Performing Gender, Performing Documentary in Post-socialist China

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Abstract

In the 1980s and early 1990s the People’s Republic of China saw the fluorescence of independent documentary filmmaking. Wu Wenguang, Duan Jinchuan, Zhang Yuan and Jiang Yue launched a wave of documentary filmmaking commonly referred to as the Chinese New Documentary Movement. The movement’s filmmakers generally reject the official tradition of newsreels and
zhuanti pian (literally, special topic films), which are characterized by images compiled in accordance with pre-written scripts, and by directly addressing the audience from a grand, top-down angle (Berry 2007: 115–134). Rather, they highlight a sense of immediacy and an “unscripted spontaneity” (Berry 2007: 122), showing a deep concern for “civilian life” from a “personal standpoint” (Lu 2003: 14–15, 335). Distancing themselves from official discourses, they choose to document the lives of ordinary people, especially those on the margins of society, such as peasants, migrant workers, the homeless, the elderly, the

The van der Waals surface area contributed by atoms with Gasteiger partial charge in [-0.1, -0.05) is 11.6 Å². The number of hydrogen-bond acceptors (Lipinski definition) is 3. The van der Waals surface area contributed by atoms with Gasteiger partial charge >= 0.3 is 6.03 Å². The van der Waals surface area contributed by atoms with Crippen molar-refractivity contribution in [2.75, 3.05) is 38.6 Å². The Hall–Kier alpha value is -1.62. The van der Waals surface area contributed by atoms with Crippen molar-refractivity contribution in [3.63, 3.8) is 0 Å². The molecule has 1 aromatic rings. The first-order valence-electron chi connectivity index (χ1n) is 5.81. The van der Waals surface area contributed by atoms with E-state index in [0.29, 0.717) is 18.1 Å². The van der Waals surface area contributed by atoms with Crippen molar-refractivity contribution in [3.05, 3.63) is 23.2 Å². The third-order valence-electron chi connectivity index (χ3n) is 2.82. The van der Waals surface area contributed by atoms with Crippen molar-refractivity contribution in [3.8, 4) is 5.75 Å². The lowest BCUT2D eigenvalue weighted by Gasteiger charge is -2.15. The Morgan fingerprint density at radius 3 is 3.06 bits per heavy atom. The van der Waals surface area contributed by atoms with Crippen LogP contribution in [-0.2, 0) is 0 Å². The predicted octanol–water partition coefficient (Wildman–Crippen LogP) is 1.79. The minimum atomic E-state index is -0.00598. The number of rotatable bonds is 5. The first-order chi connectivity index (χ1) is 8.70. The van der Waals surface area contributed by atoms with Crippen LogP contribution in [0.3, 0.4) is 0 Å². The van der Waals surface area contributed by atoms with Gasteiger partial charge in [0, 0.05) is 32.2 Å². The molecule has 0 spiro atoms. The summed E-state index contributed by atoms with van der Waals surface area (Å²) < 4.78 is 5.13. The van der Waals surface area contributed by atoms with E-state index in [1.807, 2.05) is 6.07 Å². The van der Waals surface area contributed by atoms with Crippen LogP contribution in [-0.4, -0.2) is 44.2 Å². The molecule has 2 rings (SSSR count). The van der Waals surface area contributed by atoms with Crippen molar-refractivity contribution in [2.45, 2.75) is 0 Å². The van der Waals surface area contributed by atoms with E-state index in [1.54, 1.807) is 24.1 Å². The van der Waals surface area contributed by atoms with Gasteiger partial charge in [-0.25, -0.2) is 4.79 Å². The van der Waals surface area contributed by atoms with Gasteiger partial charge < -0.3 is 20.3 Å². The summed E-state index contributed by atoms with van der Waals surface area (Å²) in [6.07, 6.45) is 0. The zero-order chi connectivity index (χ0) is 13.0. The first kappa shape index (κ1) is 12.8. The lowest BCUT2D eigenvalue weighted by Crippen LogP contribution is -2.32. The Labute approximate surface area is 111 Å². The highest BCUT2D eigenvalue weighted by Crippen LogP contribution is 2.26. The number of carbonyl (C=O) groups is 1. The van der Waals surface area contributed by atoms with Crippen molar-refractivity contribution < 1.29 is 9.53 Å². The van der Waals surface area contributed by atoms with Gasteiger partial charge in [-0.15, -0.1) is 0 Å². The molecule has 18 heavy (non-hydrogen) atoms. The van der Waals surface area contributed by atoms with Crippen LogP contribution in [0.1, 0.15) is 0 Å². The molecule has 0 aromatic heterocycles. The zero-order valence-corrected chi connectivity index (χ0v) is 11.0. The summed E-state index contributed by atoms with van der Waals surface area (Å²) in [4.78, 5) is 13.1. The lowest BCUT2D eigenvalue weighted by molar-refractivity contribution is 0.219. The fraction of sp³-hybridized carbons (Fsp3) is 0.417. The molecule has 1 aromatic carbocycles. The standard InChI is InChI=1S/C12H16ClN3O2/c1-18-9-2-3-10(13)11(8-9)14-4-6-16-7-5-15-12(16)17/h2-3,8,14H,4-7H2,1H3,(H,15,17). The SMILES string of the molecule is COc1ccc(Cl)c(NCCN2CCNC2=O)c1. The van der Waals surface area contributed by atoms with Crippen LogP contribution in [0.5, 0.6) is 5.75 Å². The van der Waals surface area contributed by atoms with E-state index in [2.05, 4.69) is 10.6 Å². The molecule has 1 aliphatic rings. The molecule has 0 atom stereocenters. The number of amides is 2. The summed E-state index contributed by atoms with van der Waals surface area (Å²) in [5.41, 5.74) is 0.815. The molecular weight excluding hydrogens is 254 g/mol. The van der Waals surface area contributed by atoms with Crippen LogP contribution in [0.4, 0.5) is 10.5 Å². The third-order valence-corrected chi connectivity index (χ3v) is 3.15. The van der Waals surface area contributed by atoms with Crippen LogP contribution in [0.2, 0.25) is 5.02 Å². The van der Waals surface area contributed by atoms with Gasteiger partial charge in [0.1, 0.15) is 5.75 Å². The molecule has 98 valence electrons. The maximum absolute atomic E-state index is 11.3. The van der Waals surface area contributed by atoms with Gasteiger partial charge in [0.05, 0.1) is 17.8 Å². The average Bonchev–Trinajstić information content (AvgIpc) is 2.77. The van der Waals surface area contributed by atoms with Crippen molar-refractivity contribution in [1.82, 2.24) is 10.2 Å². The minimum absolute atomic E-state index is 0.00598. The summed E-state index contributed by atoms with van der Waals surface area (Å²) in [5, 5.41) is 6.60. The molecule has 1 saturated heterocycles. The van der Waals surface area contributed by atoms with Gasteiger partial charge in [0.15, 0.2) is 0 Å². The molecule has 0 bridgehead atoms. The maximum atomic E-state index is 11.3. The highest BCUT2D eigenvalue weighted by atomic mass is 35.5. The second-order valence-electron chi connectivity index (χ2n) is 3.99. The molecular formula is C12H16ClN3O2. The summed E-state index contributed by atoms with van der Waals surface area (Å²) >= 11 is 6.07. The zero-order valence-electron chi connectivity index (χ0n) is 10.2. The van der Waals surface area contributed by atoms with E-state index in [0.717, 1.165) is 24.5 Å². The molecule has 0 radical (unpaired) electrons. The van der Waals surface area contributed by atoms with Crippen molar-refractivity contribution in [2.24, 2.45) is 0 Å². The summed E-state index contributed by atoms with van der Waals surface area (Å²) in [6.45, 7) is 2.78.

homosexual, etc.
Original languageEnglish
Title of host publicationAs Normal As Possible: Negotiating Sexuality and Gender in Mainland China and Hong Kong
EditorsChing YAU
PublisherHong Kong University Press
Chapter9
Pages151-176
ISBN (Print)9789622099869, 9789622099876
Publication statusPublished - 2010
Externally publishedYes

Publication series

NameQueer Asia Series

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